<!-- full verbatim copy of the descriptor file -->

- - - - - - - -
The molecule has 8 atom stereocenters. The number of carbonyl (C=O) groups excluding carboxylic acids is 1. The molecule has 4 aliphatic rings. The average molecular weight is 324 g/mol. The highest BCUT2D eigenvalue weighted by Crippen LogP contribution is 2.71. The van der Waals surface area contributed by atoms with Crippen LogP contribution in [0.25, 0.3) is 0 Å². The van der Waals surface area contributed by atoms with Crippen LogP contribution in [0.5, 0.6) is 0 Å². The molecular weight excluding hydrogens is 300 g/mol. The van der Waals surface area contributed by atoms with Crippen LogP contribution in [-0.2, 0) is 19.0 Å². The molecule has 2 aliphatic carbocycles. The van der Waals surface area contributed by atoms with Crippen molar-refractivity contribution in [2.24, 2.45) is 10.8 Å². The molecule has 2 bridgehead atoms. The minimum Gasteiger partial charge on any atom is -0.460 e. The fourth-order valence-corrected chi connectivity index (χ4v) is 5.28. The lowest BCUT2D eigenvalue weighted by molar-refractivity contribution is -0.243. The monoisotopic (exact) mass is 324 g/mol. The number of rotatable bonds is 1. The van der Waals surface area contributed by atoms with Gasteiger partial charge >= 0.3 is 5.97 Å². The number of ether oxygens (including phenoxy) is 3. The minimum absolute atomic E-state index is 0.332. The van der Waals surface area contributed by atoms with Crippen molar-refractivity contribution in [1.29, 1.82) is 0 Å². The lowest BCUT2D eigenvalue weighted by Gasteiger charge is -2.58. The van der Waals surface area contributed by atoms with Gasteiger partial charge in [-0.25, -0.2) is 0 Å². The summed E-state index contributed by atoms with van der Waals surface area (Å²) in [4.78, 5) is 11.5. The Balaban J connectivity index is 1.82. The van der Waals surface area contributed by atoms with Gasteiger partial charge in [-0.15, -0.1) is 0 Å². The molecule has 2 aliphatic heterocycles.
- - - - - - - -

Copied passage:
The molecule has 8 atom stereocenters. The number of carbonyl (C=O) groups excluding carboxylic acids is 1. The molecule has 4 aliphatic rings. The average molecular weight is 324 g/mol. The highest BCUT2D eigenvalue weighted by Crippen LogP contribution is 2.71. The van der Waals surface area contributed by atoms with Crippen LogP contribution in [0.25, 0.3) is 0 Å². The van der Waals surface area contributed by atoms with Crippen LogP contribution in [0.5, 0.6) is 0 Å². The molecular weight excluding hydrogens is 300 g/mol. The van der Waals surface area contributed by atoms with Crippen LogP contribution in [-0.2, 0) is 19.0 Å². The molecule has 2 aliphatic carbocycles. The van der Waals surface area contributed by atoms with Crippen molar-refractivity contribution in [2.24, 2.45) is 10.8 Å². The molecule has 2 bridgehead atoms. The minimum Gasteiger partial charge on any atom is -0.460 e. The fourth-order valence-corrected chi connectivity index (χ4v) is 5.28. The lowest BCUT2D eigenvalue weighted by molar-refractivity contribution is -0.243. The monoisotopic (exact) mass is 324 g/mol. The number of rotatable bonds is 1. The van der Waals surface area contributed by atoms with Gasteiger partial charge >= 0.3 is 5.97 Å². The number of ether oxygens (including phenoxy) is 3. The minimum absolute atomic E-state index is 0.332. The van der Waals surface area contributed by atoms with Crippen molar-refractivity contribution in [1.29, 1.82) is 0 Å². The lowest BCUT2D eigenvalue weighted by Gasteiger charge is -2.58. The van der Waals surface area contributed by atoms with Gasteiger partial charge in [-0.25, -0.2) is 0 Å². The summed E-state index contributed by atoms with van der Waals surface area (Å²) in [4.78, 5) is 11.5. The Balaban J connectivity index is 1.82. The van der Waals surface area contributed by atoms with Gasteiger partial charge in [-0.15, -0.1) is 0 Å². The molecule has 2 aliphatic heterocycles.